From the film_The l ritratto di Dorian Gray

“The Portrait of Dorian Gray” is the most important novel by the Irish writer Oscar Wilde, who lived in the 19th Century, famous for his unconventional and dandy lifestyle. A summary of art and morality, expressions of the author’s Poetics as well as Aesthetics and Decadentism were the subject of controversy in his era, in opposition also to the Realism in vogue in the previous decades.

The reading of this book, which was first defined as gothic or horror fiction and then philosophical fiction, accompanies through vices and virtues of those who want to push themselves beyond their limits, whatever the cost, with a path of introspection and evolution. It is an immersive experience, recommended for those willing to go beyond appearances, without any judgment.

The picture of Dorian Gray


"In the middle of the room, high on an easel, 
stood the full-length portrait of a young man of singular 
beauty, and in front of it, not far away, sat the painter, 
Basilio Hallaward, whose sudden disappearance 
a few years ago aroused so much interest in public 
and gave rise to strange conjectures"
Il ritratto di Dorian Gray, Oscar Wilde



Reading or rereading the pages of “The Portrait of Dorian Gray”, suitable for all ages, is like listening to the most secret confidences of its author. You are immersed in one breath in the adventures of the charming London gentleman, but the effect is a greater involvement than that of a TV series. Dorian, the trendy charismatic young man soon finds himself on the brink of the moral abyss, and between one line and the next of this book, one thinks “it’s really true”, life goes like that.

In the foreground stands the pact with the devil of the one who is willing to sell his soul in order to remain young and beautiful. Art as a mirror of the soul is a controversial theme, which supports the greatest merit of this work, namely the unmasking of cynicism.

“… the art of seeing things as they are, not as they should be”.

Oscar Wilde

The protagonist is an anti-hero, where you can also mirror himself. Here Wilde’s FIRST TREASURE is revealed. How many times do we find ourselves thinking of all the possible good in someone (let’s also tell the truth about ourselves), only to discover that reality is very different, and vice versa?

Oscar Wilde


Perhaps the most striking figure is Lord Henry, Dorian’s cynical friend. The talking cricket of this hedonistic novel, an apologist of beauty and youth, reveals the hypocrisies that all of us sooner or later use as a shield. In spite of ourselves, the reality is cruder than we want to accept. Of course, he is not the one responsible for Dorian’s growing degradation. Lord Henry only has the courage to say things as they are, without discounts. The protagonist’s ethics, morals, feelings, and values ​​are often suffocated by vanity, selfishness, and ambition. Too easy to divide the characters between good and bad, the dividing line is never so precise. In some moments of reading we are led to think that art is the ultimate goal, “art for art’s sake“, but this is not entirely true either. Is this just a pretext? The painter Basil, a dear friend of Dorian and the inspired author of his magical portrait, with his works, seems to offer a noble way to save the world, but it will be he who will pay the most expensive price.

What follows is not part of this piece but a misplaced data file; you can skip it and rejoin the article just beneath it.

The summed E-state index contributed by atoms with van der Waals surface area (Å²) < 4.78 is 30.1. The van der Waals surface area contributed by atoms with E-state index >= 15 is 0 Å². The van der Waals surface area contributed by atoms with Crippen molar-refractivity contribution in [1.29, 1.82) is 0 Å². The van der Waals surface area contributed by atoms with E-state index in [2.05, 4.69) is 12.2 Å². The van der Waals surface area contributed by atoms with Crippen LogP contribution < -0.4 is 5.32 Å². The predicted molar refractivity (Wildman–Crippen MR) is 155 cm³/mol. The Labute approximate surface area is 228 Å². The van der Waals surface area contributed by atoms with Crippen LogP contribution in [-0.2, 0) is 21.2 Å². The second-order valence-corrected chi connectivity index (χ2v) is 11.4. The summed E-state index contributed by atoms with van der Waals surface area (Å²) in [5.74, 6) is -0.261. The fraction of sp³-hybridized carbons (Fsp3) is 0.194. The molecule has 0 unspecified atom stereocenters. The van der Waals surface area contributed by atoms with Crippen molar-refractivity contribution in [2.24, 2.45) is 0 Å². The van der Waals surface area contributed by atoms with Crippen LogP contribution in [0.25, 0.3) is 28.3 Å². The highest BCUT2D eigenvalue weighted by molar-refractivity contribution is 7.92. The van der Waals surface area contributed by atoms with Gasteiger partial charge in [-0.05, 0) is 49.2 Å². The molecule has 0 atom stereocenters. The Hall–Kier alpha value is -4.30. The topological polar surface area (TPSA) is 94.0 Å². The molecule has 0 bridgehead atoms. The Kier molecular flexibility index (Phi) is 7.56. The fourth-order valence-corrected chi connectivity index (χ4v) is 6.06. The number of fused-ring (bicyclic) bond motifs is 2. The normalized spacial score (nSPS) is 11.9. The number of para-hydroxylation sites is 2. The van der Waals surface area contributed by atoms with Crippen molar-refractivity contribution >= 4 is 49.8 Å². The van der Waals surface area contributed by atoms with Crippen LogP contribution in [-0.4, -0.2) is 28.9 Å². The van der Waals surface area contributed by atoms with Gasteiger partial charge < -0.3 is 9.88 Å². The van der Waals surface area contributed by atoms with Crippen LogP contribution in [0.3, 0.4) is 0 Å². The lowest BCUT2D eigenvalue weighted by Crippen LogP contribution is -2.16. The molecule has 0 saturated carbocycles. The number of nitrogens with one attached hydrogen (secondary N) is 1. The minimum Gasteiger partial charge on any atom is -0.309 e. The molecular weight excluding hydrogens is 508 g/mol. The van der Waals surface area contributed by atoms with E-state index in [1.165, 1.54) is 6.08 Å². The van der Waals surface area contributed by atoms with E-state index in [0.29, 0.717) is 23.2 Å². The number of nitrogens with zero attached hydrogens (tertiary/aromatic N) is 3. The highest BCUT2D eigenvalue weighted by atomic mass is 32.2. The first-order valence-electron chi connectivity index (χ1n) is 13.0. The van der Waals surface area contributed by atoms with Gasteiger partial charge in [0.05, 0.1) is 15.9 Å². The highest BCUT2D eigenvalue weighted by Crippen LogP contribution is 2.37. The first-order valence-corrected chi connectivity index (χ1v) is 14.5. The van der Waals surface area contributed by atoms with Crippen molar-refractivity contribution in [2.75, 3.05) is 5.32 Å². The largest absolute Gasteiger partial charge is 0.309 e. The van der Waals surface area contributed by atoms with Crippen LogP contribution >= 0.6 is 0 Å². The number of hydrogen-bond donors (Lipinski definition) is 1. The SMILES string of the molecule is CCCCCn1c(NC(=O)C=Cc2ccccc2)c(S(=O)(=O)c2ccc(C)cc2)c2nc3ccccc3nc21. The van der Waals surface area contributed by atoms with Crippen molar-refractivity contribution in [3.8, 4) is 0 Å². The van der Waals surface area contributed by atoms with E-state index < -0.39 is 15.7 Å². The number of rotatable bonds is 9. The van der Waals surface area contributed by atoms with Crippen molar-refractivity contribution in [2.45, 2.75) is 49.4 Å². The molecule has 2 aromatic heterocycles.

Oscar Wilde’s statue in Galway (Irland)


It is commonly considered that for the author the end justified the means, but I confess I do not believe there is a definitive answer to it. If you read it when you are young you are involved by the characteristics of a romantic and detective novel at the same time, which strikes the imagination even before the heart. As adults, the effect is completely different. The ethical and psychological implications leap to the eye. It is clear how behaviors affect our changes. And here is the author’s SECOND TREASURE: for better or for worse, we are architects of our destiny.

It is certainly not a reassuring reading, but it is not just about the struggle between good and evil. Lightning jokes, pills of wisdom and realism, which we tell the truth, also concern us and the society in which we live, only that we are almost used to all this, while Oscar Wilde, who wrote these words in 1891, paid in first person with jail for his life choices. Infinite esteem for an irreverent and never banal author, who arouses discussions and reflections. His affirmations still give us something to think about today.

“The purpose of life is the development of ourselves, the perfect implementation of our nature:

this is the raison d’etre of each of us.”

Oscar Wilde

So, are we in the world to implement ourselves, self-realization, or to create a cosmic design that leads to immortality? This book, more than others, offers through its multiple levels of reading food for thought concerning the human soul and the crucial issues of life such as feelings and spirituality. Enjoy the reading!

“Beauty will save the world” Fëdor Dostoevskij

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